Freshmen Report, First Practice

Stanford Football is finally here, and it started with a bang as 30 Cardinal freshmen reported late yesterday on campus and then today went through a full day of meetings, measurements... and of course the first fall practice. Though many questions remain after just one workout (<i>sans</i> pads), here are a load of notes across the offense, defense and special teams.

  • Without question, the best player who stood out was WR Mark Bradford.  He grabbed every ball that came is way, and he's so smooth running his routes.  "Smooth" is the word I kept using as I described what he was doing throughout practice.  "Effortless" would be another apropos word.  Bradford flat-out is a play maker, and even after watching one practice out of pads I am calling for him to play this fall as a true freshman.  In running and agility drills, he also shows his underrated athleticism and quickness.  He may not have the top straight-line speed, but he has great football speed.
  • Bradford looked even better because the throws T.C. Ostrander was making.  There was a lot of passing today, given the absence of pads, and the Atherton freshman surprised a lot of observers with both his accuracy and the strength of his arm.  It will be interesting to see if he can throw this many balls for three straight days of freshman practices all by himself.  Remember that last year both Trent Edwards and David Lofton split duties.  After this practice, receivers and tight ends were giving a lot of love to the slinger who gave them balls in all the right spots.
  • Tim Sims looks like a heck of an athlete, but he's raw in technique.  Look for him to spend a lot of time soaking in what David Kelly can offer him.
  • Evan Moore had a heck of a day catching the ball, showing great hands on several intermediate patterns.  His route running will need to get a lot crisper, but he's a great target who converts at the end of the play.
  • David Marrero on the first day looked like he had the quickest feet of the backs, in both cone drills and in the open field.  He had one very smooth reception in seven-on-seven drills to open, but had several drops that irked him to no end.  The receiving aspect of the game is probably his biggest challenge right now as a Stanford running back.
  • David Long is every bit as huge as you could imagine.  Granted, this is not a very tall OL class, but he absolutely dwarfs them.  He's a legit 6'10" and reportedly weighed in at 320 pounds.  Big hips and big chest show that this guy will be able to carry a lot of weight.  His challenge right now is to convert some of his mass into good weight, though.
  • Nice interception by Nick Sanchez downfield on an underthrown ball by Ostrander.  Sanchez is also a little raw, but shows quick feet.  Defensive backs coach A.J. Christoff at one point yelled across the field to Sanchez after a play, "You sure to learn quick, Sanchez - that's for sure!"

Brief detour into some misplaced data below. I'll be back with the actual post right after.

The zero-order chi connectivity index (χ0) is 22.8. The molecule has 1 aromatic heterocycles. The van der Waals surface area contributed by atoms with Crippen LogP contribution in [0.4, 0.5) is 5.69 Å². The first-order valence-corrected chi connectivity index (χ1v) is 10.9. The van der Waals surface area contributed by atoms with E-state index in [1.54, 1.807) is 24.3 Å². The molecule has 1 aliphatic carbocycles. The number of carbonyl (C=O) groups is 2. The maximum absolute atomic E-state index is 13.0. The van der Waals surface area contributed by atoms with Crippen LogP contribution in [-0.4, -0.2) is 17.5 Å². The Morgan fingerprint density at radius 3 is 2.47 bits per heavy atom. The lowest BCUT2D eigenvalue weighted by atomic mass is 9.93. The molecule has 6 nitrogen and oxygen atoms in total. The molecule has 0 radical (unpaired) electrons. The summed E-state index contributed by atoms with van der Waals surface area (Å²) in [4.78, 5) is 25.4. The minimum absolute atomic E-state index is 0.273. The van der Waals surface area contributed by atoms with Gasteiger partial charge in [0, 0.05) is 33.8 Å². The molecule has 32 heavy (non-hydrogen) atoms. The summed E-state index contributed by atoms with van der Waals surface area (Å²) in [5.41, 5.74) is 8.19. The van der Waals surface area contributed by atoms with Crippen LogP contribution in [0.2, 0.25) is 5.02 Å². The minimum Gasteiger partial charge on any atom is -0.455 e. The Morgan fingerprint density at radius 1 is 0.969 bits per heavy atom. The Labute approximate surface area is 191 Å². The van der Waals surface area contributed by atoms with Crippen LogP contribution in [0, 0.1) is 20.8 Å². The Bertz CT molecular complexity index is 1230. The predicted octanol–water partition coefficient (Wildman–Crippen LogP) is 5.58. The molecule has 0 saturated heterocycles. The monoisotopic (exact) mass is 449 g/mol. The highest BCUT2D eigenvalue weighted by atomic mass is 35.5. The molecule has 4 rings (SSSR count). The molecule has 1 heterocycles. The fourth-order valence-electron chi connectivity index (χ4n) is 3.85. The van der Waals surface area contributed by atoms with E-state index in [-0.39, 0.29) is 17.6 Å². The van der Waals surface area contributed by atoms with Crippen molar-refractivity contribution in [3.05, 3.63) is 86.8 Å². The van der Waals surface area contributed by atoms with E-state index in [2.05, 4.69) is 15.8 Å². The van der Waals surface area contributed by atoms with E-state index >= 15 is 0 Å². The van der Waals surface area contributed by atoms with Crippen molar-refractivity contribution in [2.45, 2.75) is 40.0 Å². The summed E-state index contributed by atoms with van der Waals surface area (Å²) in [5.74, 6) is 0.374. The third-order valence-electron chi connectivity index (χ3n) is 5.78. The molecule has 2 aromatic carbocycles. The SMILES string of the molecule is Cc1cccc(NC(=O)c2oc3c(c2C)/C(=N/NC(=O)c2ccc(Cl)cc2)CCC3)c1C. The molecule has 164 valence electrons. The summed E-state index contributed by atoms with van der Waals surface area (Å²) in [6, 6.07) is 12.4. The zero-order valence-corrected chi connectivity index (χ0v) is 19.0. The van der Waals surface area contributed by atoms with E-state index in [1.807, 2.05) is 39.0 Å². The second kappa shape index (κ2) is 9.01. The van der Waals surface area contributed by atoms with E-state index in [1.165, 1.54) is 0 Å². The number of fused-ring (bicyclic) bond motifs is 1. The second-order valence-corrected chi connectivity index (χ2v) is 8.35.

• Both Michael Okwo and Landon Johnson were harassing RBs and TEs throughout the coverage and seven-on-seven drills.  Both made plays, but both also need a lot of instruction from Tom Williams on pass defense.  Okwo shows great quickness and instincts, already.
  • Lots of special teams work already, including about a third of the roster getting an early look at catching punts.  A slew of players were also tested for long snapping.  These are the first checks to see who might emerge in these important roles.  Speaking of snapping, Brent Newhouse looks like he could use some mass from the weight room and training table.  I'm not sure that he can block at this level after snaps at his current size.
  • Some number changes to note:  Bradford is now wearing #4 (vacated by Jai Miller); Evan Moore and Matt Buchanan have switched, with the former now #40 and the latter now #19.
  • Once again, the white helmets are in effect.  Looks like the coaching staff will make players earn the "S" decal for their helmets just as they did in the spring.
  • Today's practice came on top of a busy schedule, including conditioning tests this morning.  As always, they were a rather rude introduction into the level of fitness and strength required at Stanford, but most of the guys acquitted themselves well.  No 40 yard dashes are run, so don't bother asking for those times.  Endurance runs, vertical leaps, standing broad jumps and lifting were the main components.  The top verticals were recorded by Tim Sims, David Marrero and Mark Bradford - all around 32 inches.  The longest broad jump was Marrero's.  Mike Macellari and Patrick Danahy led the bench press with nine and eight reps, respectively, at 275 pounds.  Note that weights were benched at either 135, 185, 225 or 275 pounds, depending on your body type and strength.

Finally, Stanford had an unofficial visit today from Drew Gause, a top running back out of Spring, Texas (Houston area).  He is also a bigtime baseball recruit and prospect, and drove up I-5 with his father on this one-day break during the prestigious Area Code Games being held down in Long Beach.  Gause not only took in the football practice and met with several coaches and players (Josiah Vinson walked around practice with him), but the two-sport recruit also met with the Cardinal baseball coaches during the day.  He's a 5'11" 205-pound running back and center fielder getting a lot of interest at the Division I level for both football and baseball.  We'll catch up with him next week when he returns to Houston after the completion of the Area Code Games.

Once again, Buddy Teevens sets the tone for the importance of special teams by starting the first practice of the 2003 season by working with placekicker Jay Ottovegio and long snapper Brent Newhouse on snapping.




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